Digital Effects

Luring Hollywood to Cloud Computing


Making a special-effects-laden blockbuster like Harry Potter and the Deathly Hallows or an animated hit such as Disney's Tangled—the No. 1 and No. 2 movies in the U.S. last weekend—involves complex computing. Sophisticated algorithms govern the way sunlight plays on moving water or how hair moves; transferring that math into an image takes an average of six hours of computing time per frame. And the processing requirements are growing: The original Shrek, released by DreamWorks Animation SKG (DWA) in 2001, required 10 million to 15 million computing hours to complete. This year's Shrek Forever After needed 55 million hours.

Cerelink has a pitch for digital studios and special-effects companies: Rather than build, power, and maintain expensive server farms to do all that computing, outsource it. Companies in other data- or computing-intensive fields already rely on off-site servers and connect to that raw horsepower via the Internet—a setup known as cloud computing. "The visual effects industry is, at its core, a technology-centered industry," says James Ellington, Cerelink's chief executive officer. The company allows studios to "expand the production line quickly and flexibly without having to take the time to build more infrastructure," Ellington adds.

In July, DreamWorks Animation became the first studio to sign up with Cerelink. The studio is using its processors in New Mexico to handle some of the computing on the Shrek spin-off Puss in Boots and a sequel to Kung Fu Panda. The deal followed a yearlong trial during which DreamWorks put Cerelink's servers to work on hits including Shrek Forever After. "Films are requiring more and more technology to enable the visuals," says Ed Leonard, chief technology officer at DreamWorks. "The advantage of the cloud is that I don't have to build out big data centers on my campus."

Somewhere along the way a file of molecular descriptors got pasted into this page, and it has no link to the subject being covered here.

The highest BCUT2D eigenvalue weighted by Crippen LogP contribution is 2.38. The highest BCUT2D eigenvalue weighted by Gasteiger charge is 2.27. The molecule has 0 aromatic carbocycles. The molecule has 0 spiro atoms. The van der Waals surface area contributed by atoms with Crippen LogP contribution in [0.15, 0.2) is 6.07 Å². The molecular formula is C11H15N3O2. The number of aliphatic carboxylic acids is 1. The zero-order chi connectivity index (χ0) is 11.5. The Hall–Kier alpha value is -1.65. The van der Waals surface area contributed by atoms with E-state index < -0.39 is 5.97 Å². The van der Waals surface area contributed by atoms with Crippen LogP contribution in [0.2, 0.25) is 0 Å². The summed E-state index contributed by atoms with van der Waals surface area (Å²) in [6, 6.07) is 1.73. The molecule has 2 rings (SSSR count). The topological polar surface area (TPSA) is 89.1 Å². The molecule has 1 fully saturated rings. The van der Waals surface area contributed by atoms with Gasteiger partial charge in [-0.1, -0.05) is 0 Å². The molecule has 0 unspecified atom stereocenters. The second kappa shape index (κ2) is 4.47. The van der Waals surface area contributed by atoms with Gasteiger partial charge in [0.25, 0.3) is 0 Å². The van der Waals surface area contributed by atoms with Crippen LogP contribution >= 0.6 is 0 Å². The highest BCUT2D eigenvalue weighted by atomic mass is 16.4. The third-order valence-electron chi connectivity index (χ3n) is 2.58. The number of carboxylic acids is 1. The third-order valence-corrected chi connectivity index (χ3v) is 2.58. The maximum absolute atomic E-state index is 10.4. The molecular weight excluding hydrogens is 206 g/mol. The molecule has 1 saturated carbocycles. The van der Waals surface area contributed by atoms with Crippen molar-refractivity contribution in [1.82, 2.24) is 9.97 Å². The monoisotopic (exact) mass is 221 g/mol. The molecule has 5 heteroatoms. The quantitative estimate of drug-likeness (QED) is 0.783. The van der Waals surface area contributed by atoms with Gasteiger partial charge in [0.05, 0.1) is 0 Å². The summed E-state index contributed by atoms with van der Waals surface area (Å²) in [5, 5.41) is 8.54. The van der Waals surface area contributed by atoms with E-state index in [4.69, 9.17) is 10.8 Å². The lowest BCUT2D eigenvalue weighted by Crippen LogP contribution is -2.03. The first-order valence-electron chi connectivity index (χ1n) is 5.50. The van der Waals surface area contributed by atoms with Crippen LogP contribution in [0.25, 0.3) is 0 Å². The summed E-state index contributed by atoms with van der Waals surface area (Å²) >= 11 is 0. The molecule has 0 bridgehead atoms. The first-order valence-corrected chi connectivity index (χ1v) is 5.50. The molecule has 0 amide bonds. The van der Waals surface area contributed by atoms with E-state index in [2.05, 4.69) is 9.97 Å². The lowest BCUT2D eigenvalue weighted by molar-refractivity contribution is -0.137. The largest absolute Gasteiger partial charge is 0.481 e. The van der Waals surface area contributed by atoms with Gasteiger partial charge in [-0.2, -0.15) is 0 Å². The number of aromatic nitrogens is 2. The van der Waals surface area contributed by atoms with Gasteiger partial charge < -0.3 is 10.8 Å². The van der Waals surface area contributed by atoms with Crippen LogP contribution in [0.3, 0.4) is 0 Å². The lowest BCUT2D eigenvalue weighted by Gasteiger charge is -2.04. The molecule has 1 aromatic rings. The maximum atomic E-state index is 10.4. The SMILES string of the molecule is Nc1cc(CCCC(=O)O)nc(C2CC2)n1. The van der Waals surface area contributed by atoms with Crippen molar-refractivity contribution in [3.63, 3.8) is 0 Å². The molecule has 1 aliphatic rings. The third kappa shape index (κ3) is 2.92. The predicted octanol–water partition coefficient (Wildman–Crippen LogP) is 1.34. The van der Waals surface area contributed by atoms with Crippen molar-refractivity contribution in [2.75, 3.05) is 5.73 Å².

While Cerelink, which is based in Corrales, N.M., is far from the power-lunch hot spots of Southern California, its location has advantages. One is cheap energy. Leonard says DreamWorks spends more than $100,000 a month powering each of its data centers in San Francisco, Marin County, and Singapore. Cerelink says it pays 9 cents per kilowatt-hour, compared with 14 cents in Los Angeles. For clients that need ultrafast computing, Cerelink also can access New Mexico's Encanto supercomputer, which can perform 172 trillion calculations a second. Because of the nearby University of New Mexico and research centers such as Los Alamos National Laboratory and the Santa Fe Institute, Cerelink can tap a highly educated labor pool to keep its servers humming.

Cerelink started as a consultancy in 2005. One of its four founders, all former Intel (INTC) executives, had worked in public relations and had extensive government contacts, which helped Cerelink win contracts advising economic development projects in places including Vietnam and Uganda. They soon realized their revenues were too dependent on their clients' ability to get project funding, and by 2008 "we were looking at different business models," says Rod Sanchez, Cerelink's co-founder and president. New Mexico had instituted a 25 percent tax credit for film and television work in 2002 as a way to entice moviemakers. After Cerelink confirmed that the credit would apply to special-effects and animation work, the company transformed into a cloud-services provider for the industry.

DreamWorks will outsource about half of its computing power next year, says Leonard. (A Hewlett-Packard (HPQ) data center in Las Vegas will get some of the business.) Not everyone in Hollywood is as comfortable with the cloud. Richard Kerris, chief technology officer at Lucasfilm, which includes digital-effects powerhouse Industrial Light & Magic, says his clients—mainly big studios such as Warner Bros. and Disney (DIS)—worry about security. "Whenever a client's content is not in our data center, there can be concerns," he says. Speed is also an issue. "We move many terabytes of data around," he says. "Sending that to a remote service will demand very high bandwidth transfer rates [that are] just not readily available and/or cost-effective."

Cerelink says its service is secure: It uses dedicated broadband lines to connect with DreamWorks animators, and it isolates the servers running DreamWorks tasks from others in its data center. And the connection is fast enough that an animator in Los Angeles can tweak the shading of a panda's fur, send the command to New Mexico for processing, and have the results register on his screen in less than 20 milliseconds—so speedy that there's no perceptible lag. Leonard says other Hollywood players will inevitably follow DreamWorks' lead. "The guys in the very high end of the business, the Disneys, the Pixars, Weta Digital, all of these guys are keenly interested in using the cloud."

The bottom line: Cerelink hopes studios and special-effects companies will outsource some of their computing needs to its New Mexico server farm.

White is a reporter for Bloomberg News in Los Angeles.

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